Well, then, so the assets the plan does already have, and once you've used the loan to, you know, to take care of the retiree benefits, Well, those assets have to both pay for the active participant benefits, and then repay the loan, you know, when combined with the contribution income that's coming in, and it isn't just contribution income. It's also the investments that are going to be earned on those assets. So, you know, if there were another market downturn, actually like the one that we're seeing right now, that could put a plan that receives a loan in a tough position where it might not be able to fully repay that loan, as required. And that's - that's a risk to the - to the US Treasury. That's a risk of the - the US taxpayer that the loans wouldn't be fully repaid. And, you know, and Congress takes that into account when - when the CBO does it scoring, they realize that this is a cost to the federal government, you know, both, you know, issuing the loans, and then also the chance that they might not be repaid.
Jason Russell 26:13
On the partition side, you know, it really just comes down to, you know, Treasury providing PBGC with the money that it needs to do these partitions. So, it's also money coming from the US Treasury. But as I said, there - there's that discussion that is happening right now. What's the right balance, you know, how much should come from Treasury versus how much should come from increased PBGC premiums, let's say. And that's actually a key difference between the loan proposal and the partition proposals. Loan proposal focuses on the funding coming pretty much entirely from - from the US Treasury. The partition proposals have varied, depending on who's making the proposal, on how much Treasury pays for to give PBGC the ability to do these expanded partitions versus how much do PBGC premiums need to be increased on plans and how much funding comes from other sources.
Traci Shanklin 27:03
In February of this year, the new 117th Congress introduced pension reform called the Butch Lewis Emergency Pension Plan Relief Act of 2021. Another version called EPPRA, or E-P-P-R-A, the Emergency Pension Relief Act includes partitions, which was introduced by Democratic Representatives Bobby Scott and Richard Neal back in January. Both proposals will likely be reconciled during the negotiations for passage in the Senate.
Traci Shanklin 27:32
I hope that any new pension reform legislation contains parts of both proposals. I know that any reform legislation will require sacrifices on both sides. But ideally, the reform will include some form of low-interest loan provision and expanding the PBGC's ability to partition. These two provisions will allow troubled plans to remove the worst liabilities, so the rest of the plan may remain solvent. Again, ensuring that one and a half million hardworking Americans and retirees will be able to retire with dignity. Regardless of what the final bill looks like, we can no longer afford to do nothing. The human cost is too great.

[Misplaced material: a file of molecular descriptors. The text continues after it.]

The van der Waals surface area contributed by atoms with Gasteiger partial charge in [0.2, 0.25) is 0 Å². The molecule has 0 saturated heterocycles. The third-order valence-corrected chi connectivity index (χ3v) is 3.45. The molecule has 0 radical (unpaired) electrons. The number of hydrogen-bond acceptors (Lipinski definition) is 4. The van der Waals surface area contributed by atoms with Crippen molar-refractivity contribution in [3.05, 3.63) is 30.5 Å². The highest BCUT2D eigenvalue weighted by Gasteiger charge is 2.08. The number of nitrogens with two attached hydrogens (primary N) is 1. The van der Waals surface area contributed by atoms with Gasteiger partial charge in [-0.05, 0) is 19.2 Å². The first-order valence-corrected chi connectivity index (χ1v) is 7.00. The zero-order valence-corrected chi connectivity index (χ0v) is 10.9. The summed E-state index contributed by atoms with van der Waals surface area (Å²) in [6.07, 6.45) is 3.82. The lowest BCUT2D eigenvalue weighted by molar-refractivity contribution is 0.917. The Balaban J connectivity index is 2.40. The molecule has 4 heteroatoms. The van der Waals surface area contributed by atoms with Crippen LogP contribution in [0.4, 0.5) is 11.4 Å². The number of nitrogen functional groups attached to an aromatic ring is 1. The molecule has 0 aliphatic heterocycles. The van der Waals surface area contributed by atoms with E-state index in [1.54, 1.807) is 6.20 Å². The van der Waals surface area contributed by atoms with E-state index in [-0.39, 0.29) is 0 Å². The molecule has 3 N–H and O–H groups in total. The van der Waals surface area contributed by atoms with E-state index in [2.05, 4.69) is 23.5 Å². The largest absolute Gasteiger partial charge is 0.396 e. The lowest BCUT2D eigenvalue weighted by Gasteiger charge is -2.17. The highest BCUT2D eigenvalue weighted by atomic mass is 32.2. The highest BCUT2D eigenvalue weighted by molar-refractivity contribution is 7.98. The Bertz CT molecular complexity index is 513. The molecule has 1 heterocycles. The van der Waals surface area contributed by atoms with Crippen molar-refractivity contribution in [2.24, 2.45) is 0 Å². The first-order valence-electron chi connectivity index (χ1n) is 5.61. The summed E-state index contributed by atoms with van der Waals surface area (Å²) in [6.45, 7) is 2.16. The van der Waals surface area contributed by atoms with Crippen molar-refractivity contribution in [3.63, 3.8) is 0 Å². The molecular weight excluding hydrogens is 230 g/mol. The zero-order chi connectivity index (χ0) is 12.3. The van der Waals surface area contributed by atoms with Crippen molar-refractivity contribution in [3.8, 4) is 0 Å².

Russell Kamp 28:16
The bottom line is that we have roughly 10 million folks in total, who are in these, you know, 1300 or so multiemployer pension plans that are relying on us as an industry to do the very best that we can. And I think that we have a lot of well-meaning individuals who have participated for many years and trying to do the very best. But because we're doing the same old, same old, and it's not working, I think we collectively need to do something different. And without doing something different to try to help us stabilize these plans, I'm fearful that we're going to have at least 1.4 million people if not more fall onto the federal social safety net, which is going to be a heck of a lot more expensive than if we just provide loans for the next 30 years with a high degree of confidence that those loans will be repaid. So, hopefully, we can get our legislators in DC to come together for the benefit of these people and to pass legislation. It's just so critical right now.
Traci Shanklin 29:16
As pension reform unfolds in Congress. I will be speaking with experts on future podcasts to help make sense of this legislation. We'll stay on top of any changes, what stays in, and whether or not MPRA concerns are addressed. If you'd like to check out any of the materials mentioned on the podcast. I will be posting the links on our website at www.multemployerfunds.com. That's www.multiemployerfunds.com.
Traci Shanklin 29:45
If you enjoyed listening to the podcast, please subscribe to us on Apple podcast or wherever you choose to listen to your podcasts. Thanks again for joining the conversation where listeners connect with leading experts throughout the financial and investment world. Be part of the change.
Traci Shanklin 30:03
And that's it for this week's episode of The World of Multiemployer Benefit Funds Podcast. We'd love to hear from you. And if you have any comments, questions or suggestions, head over to www.multiemployerfunds.com, and let us know. Thank you for joining us, and we look forward to next time.